Friday, Jan 02, 2004
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By J.S. Ifthekhar
The traffic scenario in the old city can be summed up in just one word. Chaotic. What irks you is the mad rush of traffic, the cluttered roads and most importantly the surprise element. Overtaking from the left is a rule rather an exception here. If you think you have figured this out, how about the odd cyclist who emerges like a bolt from the blue trying to squeeze past the maze of traffic.
Getting behind the wheel in these parts is a perilous undertaking. One needs to chalk out the course with the precision of a battle campaign. Cars, scooters, buses, autorickshaws, seven-seaters, tempos, cycles, the occasional cyclerickshaw and pedestrians - all vying for space on the choked road. And plonk in the middle of the road cattle ruminating with contemptuous indifference. It's a real Hobson's choice!
The traffic tantrums start right from the Moazam Jahi Market. There is no peak hour traffic here. It is the same mad rush all through the day. As one moves further up towards Charminar, one needs to brace up for what in local parlance is called bumper-to-bumper traffic. Obviously the road network here has not kept pace with the City's explosive growth.
The new City may boast of some splendid roads but most of the roads in the Old City are a driver's nightmare. Congestion holds the average speed to just 20 kmph. According to one study the highest density of vehicle traffic is between Moazam Jahi Market and Charminar. The Hyderabad Area Transport Study (HATS) 1999 indicates that the traffic volume is more than one lakh vehicles per day on the Afzalgunj-M.J.Market stretch and the Nalgonda chowrasta-Chaderghat stretch. These routes also have the highest two-wheeler traffic. As a result, traffic bottlenecks remain a regular feature here.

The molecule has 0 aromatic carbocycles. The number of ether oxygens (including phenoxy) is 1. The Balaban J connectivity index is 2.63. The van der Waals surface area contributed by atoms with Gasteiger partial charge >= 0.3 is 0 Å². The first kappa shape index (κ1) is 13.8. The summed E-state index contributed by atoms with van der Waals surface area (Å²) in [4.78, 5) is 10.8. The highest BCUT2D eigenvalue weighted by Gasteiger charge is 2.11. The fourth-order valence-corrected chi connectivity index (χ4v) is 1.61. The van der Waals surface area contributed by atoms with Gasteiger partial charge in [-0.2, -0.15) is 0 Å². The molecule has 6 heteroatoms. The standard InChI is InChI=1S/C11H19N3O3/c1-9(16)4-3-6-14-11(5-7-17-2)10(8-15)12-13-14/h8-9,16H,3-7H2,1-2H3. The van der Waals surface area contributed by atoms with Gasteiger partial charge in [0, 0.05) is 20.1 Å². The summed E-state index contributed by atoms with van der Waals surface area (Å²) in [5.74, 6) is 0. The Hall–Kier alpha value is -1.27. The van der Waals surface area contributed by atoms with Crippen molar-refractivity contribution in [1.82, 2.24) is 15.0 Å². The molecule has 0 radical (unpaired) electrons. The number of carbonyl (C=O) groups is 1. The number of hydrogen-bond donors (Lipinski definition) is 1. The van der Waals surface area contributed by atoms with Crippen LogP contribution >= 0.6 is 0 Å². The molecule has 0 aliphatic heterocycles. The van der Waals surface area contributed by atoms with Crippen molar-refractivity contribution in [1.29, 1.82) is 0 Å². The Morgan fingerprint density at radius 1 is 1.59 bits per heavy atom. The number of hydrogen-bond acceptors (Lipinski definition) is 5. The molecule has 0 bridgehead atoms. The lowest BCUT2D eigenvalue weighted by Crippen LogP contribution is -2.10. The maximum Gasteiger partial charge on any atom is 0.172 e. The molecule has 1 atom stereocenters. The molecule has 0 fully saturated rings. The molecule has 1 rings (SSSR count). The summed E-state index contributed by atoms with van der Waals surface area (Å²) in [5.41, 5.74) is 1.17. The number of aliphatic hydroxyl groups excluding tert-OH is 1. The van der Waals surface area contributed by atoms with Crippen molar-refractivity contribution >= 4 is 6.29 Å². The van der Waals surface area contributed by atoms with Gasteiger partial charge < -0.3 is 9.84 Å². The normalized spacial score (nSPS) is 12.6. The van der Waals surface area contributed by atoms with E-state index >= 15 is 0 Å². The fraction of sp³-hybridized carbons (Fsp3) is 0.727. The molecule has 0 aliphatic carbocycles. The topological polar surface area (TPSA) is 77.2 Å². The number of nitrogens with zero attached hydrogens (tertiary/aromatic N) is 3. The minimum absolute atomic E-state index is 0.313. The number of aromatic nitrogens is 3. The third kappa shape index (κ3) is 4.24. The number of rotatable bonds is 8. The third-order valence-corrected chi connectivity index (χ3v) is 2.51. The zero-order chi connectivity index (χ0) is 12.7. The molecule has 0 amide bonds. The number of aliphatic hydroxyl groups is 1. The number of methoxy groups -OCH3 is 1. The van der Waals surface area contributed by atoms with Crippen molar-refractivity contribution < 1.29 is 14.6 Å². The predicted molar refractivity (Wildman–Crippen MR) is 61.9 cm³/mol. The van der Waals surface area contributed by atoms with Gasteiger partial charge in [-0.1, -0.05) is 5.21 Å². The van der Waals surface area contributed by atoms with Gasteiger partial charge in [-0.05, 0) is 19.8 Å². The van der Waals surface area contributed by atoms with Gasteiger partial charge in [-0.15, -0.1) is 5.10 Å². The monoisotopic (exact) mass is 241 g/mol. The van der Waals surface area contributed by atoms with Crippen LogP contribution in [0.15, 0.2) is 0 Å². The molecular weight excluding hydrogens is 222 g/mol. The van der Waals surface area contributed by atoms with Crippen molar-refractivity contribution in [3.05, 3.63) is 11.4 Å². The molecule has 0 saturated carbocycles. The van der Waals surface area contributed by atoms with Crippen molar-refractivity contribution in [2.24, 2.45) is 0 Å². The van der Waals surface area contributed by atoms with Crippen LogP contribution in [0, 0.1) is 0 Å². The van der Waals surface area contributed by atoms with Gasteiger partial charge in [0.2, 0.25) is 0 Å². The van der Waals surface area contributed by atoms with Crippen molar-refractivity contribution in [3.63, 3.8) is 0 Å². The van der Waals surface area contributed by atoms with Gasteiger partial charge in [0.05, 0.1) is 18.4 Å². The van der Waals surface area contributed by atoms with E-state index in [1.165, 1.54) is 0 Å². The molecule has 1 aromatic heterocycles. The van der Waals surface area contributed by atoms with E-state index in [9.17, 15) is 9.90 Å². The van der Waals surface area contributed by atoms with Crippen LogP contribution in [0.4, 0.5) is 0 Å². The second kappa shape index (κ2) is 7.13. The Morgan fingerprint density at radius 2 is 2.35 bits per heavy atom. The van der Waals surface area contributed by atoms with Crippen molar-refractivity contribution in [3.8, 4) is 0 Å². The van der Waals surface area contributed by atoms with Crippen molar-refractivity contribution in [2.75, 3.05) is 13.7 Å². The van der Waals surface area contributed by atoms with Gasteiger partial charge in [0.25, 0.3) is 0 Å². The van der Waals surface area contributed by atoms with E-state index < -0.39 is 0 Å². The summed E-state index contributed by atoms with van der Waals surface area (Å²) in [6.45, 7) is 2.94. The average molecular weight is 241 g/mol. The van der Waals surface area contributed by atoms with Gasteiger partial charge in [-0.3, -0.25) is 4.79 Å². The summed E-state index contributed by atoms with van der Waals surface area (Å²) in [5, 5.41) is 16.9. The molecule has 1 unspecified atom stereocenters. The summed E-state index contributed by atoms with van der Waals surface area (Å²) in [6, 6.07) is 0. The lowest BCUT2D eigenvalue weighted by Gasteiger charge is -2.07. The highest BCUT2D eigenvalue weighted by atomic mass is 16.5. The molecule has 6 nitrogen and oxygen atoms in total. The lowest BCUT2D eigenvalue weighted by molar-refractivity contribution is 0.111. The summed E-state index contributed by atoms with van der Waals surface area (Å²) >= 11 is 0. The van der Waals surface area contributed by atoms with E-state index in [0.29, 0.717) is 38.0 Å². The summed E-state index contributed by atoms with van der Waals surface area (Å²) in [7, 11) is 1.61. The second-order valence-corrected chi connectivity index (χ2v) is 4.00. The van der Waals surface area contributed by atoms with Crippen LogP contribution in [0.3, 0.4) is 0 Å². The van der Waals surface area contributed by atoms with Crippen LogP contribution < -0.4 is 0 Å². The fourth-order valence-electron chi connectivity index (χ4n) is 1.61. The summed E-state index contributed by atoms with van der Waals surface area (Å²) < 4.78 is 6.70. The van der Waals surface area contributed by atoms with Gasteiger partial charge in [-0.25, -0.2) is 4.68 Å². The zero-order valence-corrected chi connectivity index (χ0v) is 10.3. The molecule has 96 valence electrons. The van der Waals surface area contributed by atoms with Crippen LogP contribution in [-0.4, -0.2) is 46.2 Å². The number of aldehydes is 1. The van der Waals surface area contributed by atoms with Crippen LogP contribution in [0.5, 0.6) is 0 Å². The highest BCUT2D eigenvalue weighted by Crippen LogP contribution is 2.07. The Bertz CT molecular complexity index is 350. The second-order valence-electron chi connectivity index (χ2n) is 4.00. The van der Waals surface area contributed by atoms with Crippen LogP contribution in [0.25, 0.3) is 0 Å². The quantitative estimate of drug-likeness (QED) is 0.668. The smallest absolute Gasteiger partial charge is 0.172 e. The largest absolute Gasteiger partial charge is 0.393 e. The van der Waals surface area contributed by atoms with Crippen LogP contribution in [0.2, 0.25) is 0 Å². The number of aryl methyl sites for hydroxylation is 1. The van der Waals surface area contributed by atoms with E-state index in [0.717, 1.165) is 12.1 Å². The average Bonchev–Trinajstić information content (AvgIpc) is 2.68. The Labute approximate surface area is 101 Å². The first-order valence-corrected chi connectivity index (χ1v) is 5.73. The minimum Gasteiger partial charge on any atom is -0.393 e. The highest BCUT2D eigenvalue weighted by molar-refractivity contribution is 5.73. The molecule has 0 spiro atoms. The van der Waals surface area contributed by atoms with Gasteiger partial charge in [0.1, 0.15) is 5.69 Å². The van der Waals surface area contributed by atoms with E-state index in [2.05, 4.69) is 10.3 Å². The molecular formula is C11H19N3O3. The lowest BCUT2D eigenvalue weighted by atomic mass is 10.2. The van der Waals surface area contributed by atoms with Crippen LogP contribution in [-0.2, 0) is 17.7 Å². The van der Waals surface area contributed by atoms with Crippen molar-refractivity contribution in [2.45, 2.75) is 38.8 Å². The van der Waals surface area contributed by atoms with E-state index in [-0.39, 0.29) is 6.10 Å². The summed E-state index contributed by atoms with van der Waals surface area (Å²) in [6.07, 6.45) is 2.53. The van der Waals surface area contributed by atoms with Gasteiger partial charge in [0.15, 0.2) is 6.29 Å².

The Charminar Pedestriansiation Project (CPP) is touted as an answer not just for protection of the Charminar from vehicular pollution but also for decongestion of the stretch between Patharghatti and Mecca Masjid. But the project is yet to take off in right earnest. However, the diversion of RTC buses and other heavy traffic in the upward direction has brought some relief. The RTC plies a fleet of nearly 2000 buses every day touching the monument. But a semblance of order still eludes. The traffic scene is expected to improve only when the movement of heavy vehicles is stopped in the downward direction also.
The traffic scene on the connecting roads is no better. Roads linking Chatta Bazar-Purani Haveli, Miralam Mandi, Gulzar Houz-Aitebar Chowk, Charminar-Alija Kotla present a chaotic look. The width of the roads here is just 20 to 25 feet. They need to be decongested if the CPP is to be a success.
The presence of grain and vegetable markets also hampers the free flow of traffic. Lack of adequate parking facility further compounds the problem. The parking demand around Charminar is estimated at 3800 spaces for two wheelers and 475 for cars. Sometime back, the authorities virtually launched a hunt for parking lots in the Charminar precincts, but nothing has come out of it. And the traffic muddle continues.
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